Render to God

Jonathan Noyes

Something has to change.

It’s time to make a shift. Blending into the world around us is no longer an option for the church. The culture rejects the Christian worldview and won’t be appeased by anything short of total ideological surrender, so it’s time for us to get counter-cultural.

When I think about living a counter-cultural life, Jesus comes to mind. When the Pharisees asked if paying taxes to Rome was lawful, Jesus said, “Render to Caesar the things that are Caesar’s, and to God the things that are God’s” (Mk. 12:17).

According to Jesus, some things do belong to Caesar (though not everything Caesar thinks is his belongs to him). So render to Caesar what is properly his. But, more importantly, render to God the things that are God’s.

What belongs to God? We do. Rendering to God means continuing to be faithful in all areas of life, even when we live in a distinctly anti-Christian culture. How do we do that? Here’s what I suggest.

First, God’s people don’t seek the world’s approval. Instead, we seek the approval of One. When we try to curry the favor of the world, we’re rendering to Caesar what belongs to God.

James reminds us, “Do you not know that friendship with the world is enmity with God? Therefore whoever wishes to be a friend of the world makes himself an enemy of God” (Jas. 4:4).

Caesar’s offer of friendship is false. He turns on us the moment we present God’s truth. There is no neutrality here, no middle ground, no meeting the culture where it’s at, hoping to gain acceptance.

Second, God’s people don’t compromise what the Bible says about controversial issues like human sexuality, identity, and abortion.

The world doesn’t want us to speak our message clearly, so it condemns the words we use because of the ideas behind them. When we use words like sin, rebellion, salvation, and repentance, we are labeled hateful, bigoted, and intolerant. Worse, we might even be accused of committing hate crimes. Still, we remain resolute.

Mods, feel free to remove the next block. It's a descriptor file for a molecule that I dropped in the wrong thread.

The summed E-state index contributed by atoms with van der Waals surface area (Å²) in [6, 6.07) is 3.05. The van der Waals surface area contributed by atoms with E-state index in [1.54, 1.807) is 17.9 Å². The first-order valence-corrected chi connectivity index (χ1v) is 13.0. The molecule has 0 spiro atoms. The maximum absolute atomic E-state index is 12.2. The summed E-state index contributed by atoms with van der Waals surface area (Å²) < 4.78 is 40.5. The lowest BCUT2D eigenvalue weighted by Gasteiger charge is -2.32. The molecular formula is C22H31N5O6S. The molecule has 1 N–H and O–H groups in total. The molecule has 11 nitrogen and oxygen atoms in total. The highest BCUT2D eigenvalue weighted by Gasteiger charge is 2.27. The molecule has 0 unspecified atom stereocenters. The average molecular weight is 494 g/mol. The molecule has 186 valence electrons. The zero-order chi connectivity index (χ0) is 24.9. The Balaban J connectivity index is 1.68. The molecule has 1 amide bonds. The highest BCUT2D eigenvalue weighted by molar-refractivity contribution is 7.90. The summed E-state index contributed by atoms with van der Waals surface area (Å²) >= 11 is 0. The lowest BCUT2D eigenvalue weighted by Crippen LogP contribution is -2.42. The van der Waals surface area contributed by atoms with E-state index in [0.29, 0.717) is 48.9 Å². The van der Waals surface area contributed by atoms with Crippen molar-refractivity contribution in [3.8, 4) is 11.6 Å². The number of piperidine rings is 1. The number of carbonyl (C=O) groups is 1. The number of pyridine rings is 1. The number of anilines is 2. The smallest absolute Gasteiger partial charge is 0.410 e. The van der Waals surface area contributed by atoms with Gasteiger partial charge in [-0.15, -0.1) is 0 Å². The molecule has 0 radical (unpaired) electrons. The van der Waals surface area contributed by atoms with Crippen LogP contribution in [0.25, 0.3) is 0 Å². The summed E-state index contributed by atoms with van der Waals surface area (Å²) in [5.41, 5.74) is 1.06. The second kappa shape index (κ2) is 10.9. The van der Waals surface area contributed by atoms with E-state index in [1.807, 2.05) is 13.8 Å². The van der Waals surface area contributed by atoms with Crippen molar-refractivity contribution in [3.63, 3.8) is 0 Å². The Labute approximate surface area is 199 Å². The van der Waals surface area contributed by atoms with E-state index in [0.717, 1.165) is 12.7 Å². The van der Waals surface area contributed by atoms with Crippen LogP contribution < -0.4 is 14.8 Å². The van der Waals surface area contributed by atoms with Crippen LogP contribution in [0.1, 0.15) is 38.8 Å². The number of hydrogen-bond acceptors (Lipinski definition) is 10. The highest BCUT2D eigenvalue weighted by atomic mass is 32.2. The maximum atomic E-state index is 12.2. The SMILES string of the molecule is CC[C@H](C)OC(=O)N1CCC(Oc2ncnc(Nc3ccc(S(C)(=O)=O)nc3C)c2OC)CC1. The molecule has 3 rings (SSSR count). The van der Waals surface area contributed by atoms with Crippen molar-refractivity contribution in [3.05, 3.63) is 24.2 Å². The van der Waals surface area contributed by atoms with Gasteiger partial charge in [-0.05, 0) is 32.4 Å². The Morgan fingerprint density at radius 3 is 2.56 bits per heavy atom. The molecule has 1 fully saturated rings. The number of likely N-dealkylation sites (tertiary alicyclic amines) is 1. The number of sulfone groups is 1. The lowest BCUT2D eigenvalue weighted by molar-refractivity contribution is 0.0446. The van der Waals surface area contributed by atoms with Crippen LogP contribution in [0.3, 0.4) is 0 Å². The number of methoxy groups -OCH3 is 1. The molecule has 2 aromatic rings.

Remember, though, we don’t have license to be unloving, nasty, or mean, but we also can’t give in to the cultural pressures to compromise our message. Instead, we stay salty.

Finally, God’s people remain levelheaded in all circumstances. We do not allow ourselves to get all worked up just because the world is doing what the world does.

The world’s going to be illogical, irrational, and sometimes incapable of civil discourse. We expect that of people in darkness. Because they can’t see clearly, they bump into things. Don’t be confused or surprised when the world is being the world. Expect it.

Keep in mind that the world knows nothing about the peace of God that passes all understanding. They don’t know about trusting a sovereign Lord. When the world acts like the world, remember you’re not dealing with light. You’re dealing with darkness. When darkness is dark, stay focused on your task. It’s your job to be the light.

Whether it’s forgoing worldly approval, standing firm in your convictions, or remaining calm in all circumstances, be prepared to render to God that which is God’s. Then, when the test truly comes, when the powers of darkness press in on you from the structures of this world, you will continue to do God’s work God’s way.

Thankfully, you don’t have to do this alone. God has given us a community so we can work together on these things and find support. We learn to “render to God” together.